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Climate change policy in European countries and its effects on industry

  • Stef Proost


    (K.U.Leuven, C.E.S., Energy, Transport and Environment)

  • Denise Van Regemorter


    (K.U.Leuven, C.E.S., Energy, Transport and Environment)

In this paper we discuss the effects of different climate change policies on industrial activity. We compare the effects of carbon taxes, grandfathered permits, technology standards and voluntary agreements. We survey first the insights from economic theory and from model experiments for the US. Next we use a general equilibrium model, to assess the effect of different climate change policies on industrial activity per sector and per member country in the EU. We pay particular attention to the effects of policies where EU member states exempt their energy-intensive sectors from abatement efforts. The main findings are that, in the EU, the effects on industrial activity and the welfare costs of carbon abatement policies that use tradeable permits or carbon taxes are small when no industrial sectors are exempted. When one member country exempts its energy intensive sector, this will have a small positive impact on its activity level but will generate an extra welfare cost for the EU.

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Paper provided by Katholieke Universiteit Leuven, Centrum voor Economische Studiën, Energy, Transport and Environment in its series Energy, Transport and Environment Working Papers Series with number ete0305.

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Length: 24 pages
Date of creation: Mar 2003
Date of revision:
Handle: RePEc:ete:etewps:ete0305
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  1. Don Fullerton, 2001. "A Framework to Compare Environmental Policies," Southern Economic Journal, Southern Economic Association, vol. 68(2), pages 224-248, October.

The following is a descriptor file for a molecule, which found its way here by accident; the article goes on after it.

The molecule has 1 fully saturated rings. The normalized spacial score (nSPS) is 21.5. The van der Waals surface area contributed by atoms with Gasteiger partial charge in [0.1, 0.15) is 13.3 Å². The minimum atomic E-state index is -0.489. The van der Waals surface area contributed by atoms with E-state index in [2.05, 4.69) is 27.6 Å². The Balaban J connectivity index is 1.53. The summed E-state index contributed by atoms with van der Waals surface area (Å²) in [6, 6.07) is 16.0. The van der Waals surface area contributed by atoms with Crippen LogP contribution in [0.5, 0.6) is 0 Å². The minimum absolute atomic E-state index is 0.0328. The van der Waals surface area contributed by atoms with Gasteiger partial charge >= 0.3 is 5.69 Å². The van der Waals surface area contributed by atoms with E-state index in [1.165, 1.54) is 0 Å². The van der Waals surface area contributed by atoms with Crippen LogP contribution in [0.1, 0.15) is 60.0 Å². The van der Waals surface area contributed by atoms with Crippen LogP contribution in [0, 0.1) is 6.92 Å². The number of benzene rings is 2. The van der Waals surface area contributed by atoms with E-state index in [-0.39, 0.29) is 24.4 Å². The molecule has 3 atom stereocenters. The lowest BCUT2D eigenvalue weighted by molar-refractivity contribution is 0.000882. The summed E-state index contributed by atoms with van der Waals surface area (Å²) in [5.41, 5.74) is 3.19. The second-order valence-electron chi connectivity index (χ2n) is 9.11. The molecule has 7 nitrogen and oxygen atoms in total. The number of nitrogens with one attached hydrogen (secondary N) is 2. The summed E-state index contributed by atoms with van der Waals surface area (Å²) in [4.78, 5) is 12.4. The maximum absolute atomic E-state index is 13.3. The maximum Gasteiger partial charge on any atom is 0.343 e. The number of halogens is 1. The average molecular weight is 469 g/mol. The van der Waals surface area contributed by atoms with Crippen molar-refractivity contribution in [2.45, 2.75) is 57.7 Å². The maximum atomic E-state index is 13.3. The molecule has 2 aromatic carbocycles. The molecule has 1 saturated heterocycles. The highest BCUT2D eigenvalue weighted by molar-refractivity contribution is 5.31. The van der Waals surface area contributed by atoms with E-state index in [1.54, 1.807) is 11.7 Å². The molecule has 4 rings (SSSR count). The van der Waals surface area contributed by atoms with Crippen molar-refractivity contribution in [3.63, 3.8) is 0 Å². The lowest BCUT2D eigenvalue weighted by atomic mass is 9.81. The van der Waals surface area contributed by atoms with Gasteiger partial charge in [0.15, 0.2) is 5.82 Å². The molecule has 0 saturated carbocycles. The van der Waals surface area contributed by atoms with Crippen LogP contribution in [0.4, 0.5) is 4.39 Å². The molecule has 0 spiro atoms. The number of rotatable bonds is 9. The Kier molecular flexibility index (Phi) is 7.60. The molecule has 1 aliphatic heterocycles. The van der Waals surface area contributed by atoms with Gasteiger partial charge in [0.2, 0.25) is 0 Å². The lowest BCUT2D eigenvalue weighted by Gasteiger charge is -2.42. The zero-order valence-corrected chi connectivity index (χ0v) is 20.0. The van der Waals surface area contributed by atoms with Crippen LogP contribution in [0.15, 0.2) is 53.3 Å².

2. Goulder, Lawrence & Bovenberg, A. Lans, 2000. "Neutralizing the Adverse Industry Impacts of CO2 Abatement Policies: What Does It Cost?," Discussion Papers dp-00-27, Resources For the Future.
  3. Jensen, Jesper & Rasmussen, Tobias N., 2000. "Allocation of CO2 Emissions Permits: A General Equilibrium Analysis of Policy Instruments," Journal of Environmental Economics and Management, Elsevier, vol. 40(2), pages 111-136, September.
  4. Parry, Ian & Goulder, Lawrence & Williams III, Roberton, 1997. "When Can Carbon Abatement Policies Increase Welfare? The Fundamental Role of Distorted Factor Markets," Discussion Papers dp-97-18-rev, Resources For the Future.
  5. Ottar Mæstad, 2001. "Efficient Climate Policy with Internationally Mobile Firms," Environmental & Resource Economics, European Association of Environmental and Resource Economists, vol. 19(3), pages 267-284, July.
  6. S. Proost & D. Regemorter, 1995. "The double dividend and the role of inequality aversion and macroeconomic regimes," International Tax and Public Finance, Springer, vol. 2(2), pages 207-219, August.
  7. Burtraw, Dallas & Parry, Ian & Goulder, Lawrence & Williams III, Roberton, 1998. "The Cost-Effectiveness of Alternative Instruments for Environmental Protection in a Second-Best Setting," Discussion Papers dp-98-22, Resources For the Future.
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